After three islands full of sharks, we were surprised by our first dives at Oeno, where the huge, colorful grouper seems to be king of the seas.
Diving at Henderson it is so easy to be fascinated by the sharks and other large fishes, that we risk missing entire little universes. As these photos show though, no matter what scale we view things at, Henderson reefs are full of life.
We arrived at Henderson Island at dawn. It was like the typical view that people in office buildings have on their walls, to inspire dreams about where they’d rather be.
The coral reefs of Ducie Atoll are some of the last tropical marine paradises, memories of what the ocean was like before extensive human impacts.
After 5 days at Pitcairn Island we sailed to Ducie Atoll, one of the least visited places in the ocean, uninhabited, and as far as we know, unfished.
Beyond the island’s halo of muck caused by four days of relentless rains, we found clearer deeper waters and an unexpected coral reef, teeming with fish.
We made it to Pitcairn Island this morning, shortly after sunrise. We saw the island appear exactly like it has been described dozens of times – like a tall ship coming out of the horizon.
In 1790 the mutineers of the HMS Bounty took refuge on tiny Pitcairn Island in the middle of the Pacific Ocean. Only a few of their descendants still live there today, making the area one of the least inhabited places in the world. Join us this March and April as National Geographic explores the land and waters of Pitcairn, revealing one of the most untouched undersea environments left on Earth.
The first time I dived at the remote Kingman Reef, in 2005, I thought I found paradise. When I returned in 2007, I thought I had entered the dark land of Mordor.
A scientific study published today by the Public Library of Science shows that creating a no-take marine reserve brings fish back to degraded areas, and creates jobs and increases economic revenue for the local communities. I have seen it with my own eyes and, believe me, it is like a miracle, only that it is not–it’s just common business sense.
Who hasn’t been stung by a jellyfish on the beach? I have, a few times, and it’s painful. Jellyfish are blooming in most of the world’s oceans, creating gooey tides where there used to be clear waters. They are a nightmare for swimmers, but the worst may be yet to come. A new study found that jellyfish can wreak havoc by disrupting the ocean food web in unexpected ways. How can these animals, which are mostly water inside a living bag, be so disruptive?
The sea almost killed me a couple of times. I still remember the last time, a stormy day off the Costa Brava of Spain, in early 2008. Every time I think about it my heart races, and my guts jump to my throat. The sea is our mother, sister, and home, and as such I love her. We should thank the sea, the ocean, every day. But on this day I was having a hard time being grateful.
June 11 is the 101st anniversary of Jacques Cousteau, the Commandant, the man with the red cap who opened our eyes to the ocean like nobody did before. He was the first global environmental celebrity, as known worldwide as all-time soccer stars and movie stars. He inspired me to be what I am now. How did he inspire YOU? Let’s share our experiences for his 101st anniversary on June 11.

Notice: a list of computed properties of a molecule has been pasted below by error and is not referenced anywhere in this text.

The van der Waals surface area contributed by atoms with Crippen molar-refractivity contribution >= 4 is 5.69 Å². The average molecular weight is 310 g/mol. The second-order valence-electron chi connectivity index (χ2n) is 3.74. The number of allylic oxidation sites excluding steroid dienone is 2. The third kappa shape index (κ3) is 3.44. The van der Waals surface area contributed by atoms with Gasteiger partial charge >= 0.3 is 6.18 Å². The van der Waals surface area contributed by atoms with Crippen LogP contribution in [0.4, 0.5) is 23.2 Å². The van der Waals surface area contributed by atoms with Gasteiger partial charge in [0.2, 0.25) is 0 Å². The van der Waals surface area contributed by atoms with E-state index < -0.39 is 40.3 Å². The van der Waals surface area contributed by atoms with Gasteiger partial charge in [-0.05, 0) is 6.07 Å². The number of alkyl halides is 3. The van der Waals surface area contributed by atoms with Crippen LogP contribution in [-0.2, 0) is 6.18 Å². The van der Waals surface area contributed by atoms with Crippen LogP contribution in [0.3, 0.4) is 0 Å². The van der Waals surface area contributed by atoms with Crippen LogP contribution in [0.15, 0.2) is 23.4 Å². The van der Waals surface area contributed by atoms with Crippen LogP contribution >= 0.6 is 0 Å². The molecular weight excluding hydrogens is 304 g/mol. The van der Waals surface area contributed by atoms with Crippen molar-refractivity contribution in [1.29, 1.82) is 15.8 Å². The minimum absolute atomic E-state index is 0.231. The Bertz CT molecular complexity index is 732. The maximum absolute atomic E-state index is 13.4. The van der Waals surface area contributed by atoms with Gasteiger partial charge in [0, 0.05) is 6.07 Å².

Is Santa Claus the owner of the North Pole? Well, Denmark doesn’t think so, since its government will ask the United Nations to recognize the North Pole as a geologic extension of Greenland. Russia is also claiming the sovereignty of vast extensions in the Arctic. But the United States cannot make those claims. Why?
Jacques Cousteau once called the Gulf of California “the aquarium of the world.” Today there is only one place that still looks like that, full of large groupers and snappers, sharks, manta rays, marlin, tuna, and five of the world’s seven endangered species of sea turtles: Cabo Pulmo National Park. But this natural jewel is at risk because of a proposed mega-resort.
According to the World Wildlife Fund and Greenpeace, several Libyan vessels, legally unauthorized to fish for the endangered bluefin tuna, have left Malta bound for Libyan waters. Their goal is to take advantage of the chaos in the country due to its civil war. That raises the question: is war bad for fish?
President Obama has an opportunity to lead in the environmental arena while doing a favor to the US fishing industry – by urging the international community to eliminate subsidies that perpetuate the decline of fish stocks worldwide. In other words, Obama can ask the world to be serious about free (and fair) trade of seafood.
‘If the EU were only to consume fish from its own waters, it would run-out of fish on July 8th, making it wholly dependent on fish from elsewhere from July 9th’, says a new study by the New Economics Foundation. It’s time to start worrying about where we’ll get our fish in the not-so-distant future – and to do something about it.
Global fisheries data since 1950 indicate a decline in catches for many fish species. Many marine biologists agree that we have a problem and that fisheries will continue collapsing – unless clear actions are taken to restore fish stocks. A handful of scientists, however, are confusing the public by saying that most fish stocks are stable. Why are these ‘fish skeptics’ wrong?
National Geographic Fellow Enric Sala comments on a new study, released today, which shows that 75 percent of the world’s coral reefs are threatened by human overpopulation. The proximity of the corals to human settlements means their fish populations are being depleted. The impact of humanity reduces the biodiversity of reef fishes, which in turn has a negative impact on the many services the reefs provide to humans.